In 2000, then UT President Wade Gilley appointed Mayhew as UT’s Faculty Athletics Representative to the National Collegiate Athletics Association. Mayhew says she knew where Neyland Stadium was, but had never been to a UT football game.
“It’s not that I was anti-football. I just had other priorities,” she says.
Nevertheless, she delivered a standout performance, successfully moving responsibility for UT athletes’ academic oversight from the Athletics Departments to the Office of the Vice Chancellor for Academic Affairs.
“My vision was to establish a clear, university-wide agreement that academic and athletic excellence can co-exist,” she said.
Todd Diacon, history department head, succeeded her in the role in 2004. “I once said that following Anne Mayhew as Faculty Athletics Representative was a no-win proposition — no way I could do the job as well as she did.
“Dr. Mayhew worked tirelessly to ensure the academic integrity of UT athletics and strove to guarantee the academic success of student-athletes during a difficult time when the UT Athletic Department was under NCAA investigation for charges of academic fraud. In part because of her strong, guiding hand, I am convinced, the university avoided sanctions.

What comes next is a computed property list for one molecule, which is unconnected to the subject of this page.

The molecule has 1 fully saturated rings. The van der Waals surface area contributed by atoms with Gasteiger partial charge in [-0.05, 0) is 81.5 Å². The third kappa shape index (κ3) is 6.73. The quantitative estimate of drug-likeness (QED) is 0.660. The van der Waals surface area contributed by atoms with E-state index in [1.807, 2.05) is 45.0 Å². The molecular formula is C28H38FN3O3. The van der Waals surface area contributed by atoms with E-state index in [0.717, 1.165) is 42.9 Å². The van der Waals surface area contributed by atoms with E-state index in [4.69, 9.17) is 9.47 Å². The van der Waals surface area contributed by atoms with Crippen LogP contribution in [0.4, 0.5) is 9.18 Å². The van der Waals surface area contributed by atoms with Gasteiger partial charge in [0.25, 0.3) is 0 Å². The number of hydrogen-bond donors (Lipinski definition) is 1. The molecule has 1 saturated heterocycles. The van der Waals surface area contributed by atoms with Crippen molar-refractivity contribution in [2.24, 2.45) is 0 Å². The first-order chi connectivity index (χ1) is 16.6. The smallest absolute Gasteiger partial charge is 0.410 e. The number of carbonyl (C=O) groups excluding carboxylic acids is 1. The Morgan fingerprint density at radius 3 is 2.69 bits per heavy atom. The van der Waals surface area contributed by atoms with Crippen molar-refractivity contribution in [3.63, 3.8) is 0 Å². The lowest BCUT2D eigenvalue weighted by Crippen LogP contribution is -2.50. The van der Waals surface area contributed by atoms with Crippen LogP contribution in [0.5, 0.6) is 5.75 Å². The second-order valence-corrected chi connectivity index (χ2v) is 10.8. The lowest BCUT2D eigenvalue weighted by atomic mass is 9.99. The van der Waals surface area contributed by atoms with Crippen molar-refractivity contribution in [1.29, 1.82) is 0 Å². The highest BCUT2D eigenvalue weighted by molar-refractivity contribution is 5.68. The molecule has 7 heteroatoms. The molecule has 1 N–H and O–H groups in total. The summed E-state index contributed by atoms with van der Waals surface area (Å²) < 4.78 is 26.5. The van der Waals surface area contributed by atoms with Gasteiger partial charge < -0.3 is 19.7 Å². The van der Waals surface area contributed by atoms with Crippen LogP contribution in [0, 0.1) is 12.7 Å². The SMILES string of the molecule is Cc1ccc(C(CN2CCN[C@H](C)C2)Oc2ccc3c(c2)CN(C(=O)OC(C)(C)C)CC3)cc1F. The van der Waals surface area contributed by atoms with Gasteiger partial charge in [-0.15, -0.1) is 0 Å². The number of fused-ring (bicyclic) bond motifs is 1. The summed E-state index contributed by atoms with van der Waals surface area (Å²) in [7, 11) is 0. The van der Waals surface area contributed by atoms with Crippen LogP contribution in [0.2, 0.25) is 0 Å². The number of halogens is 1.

“Shortly after the creation of the Thornton Athletics Student Life Center for UT athletes, other SEC schools made similar changes, based on UT’s example,” Diacon said.
Mayhew, and her late husband, Walter C. Neale, joined the UT economics department faculty together in 1968, when it was unusual for universities to hire couples.
She was told that both would probably not be granted tenure. Neale was. Somewhat later, she also received a letter congratulating her on her promotion to associate professor and award of tenure. “I put it in a safety deposit box,” Mayhew smiles.
Her voice on campus in support of gender equity recently was recognized in a News Sentinel series.
“Women don’t find their mentors easily,” Mayhew says.
But, she’s changed that, says Susan Martin. “Anne has improved conditions for women on campus by being a strong role model and an accessible mentor.”
When one of Mayhew’s high school teacher-mentors suggested she read The Age of Jackson by Arthur Schlesinger Jr., Mayhew says she began to ponder how distribution of income impacts so much of our lives — why some people are well off, some not.
“I have found no completely satisfactory answers yet,” she says.
But she’ll turn again to the question in August. She says she’ll spend time in the UT Libraries completing a book manuscript on the history of economic thought in the United States in the 20th century.
She’ll also spend time at the theatre, at the symphony, in far lands, and in Washington, D.C. with her grandchildren.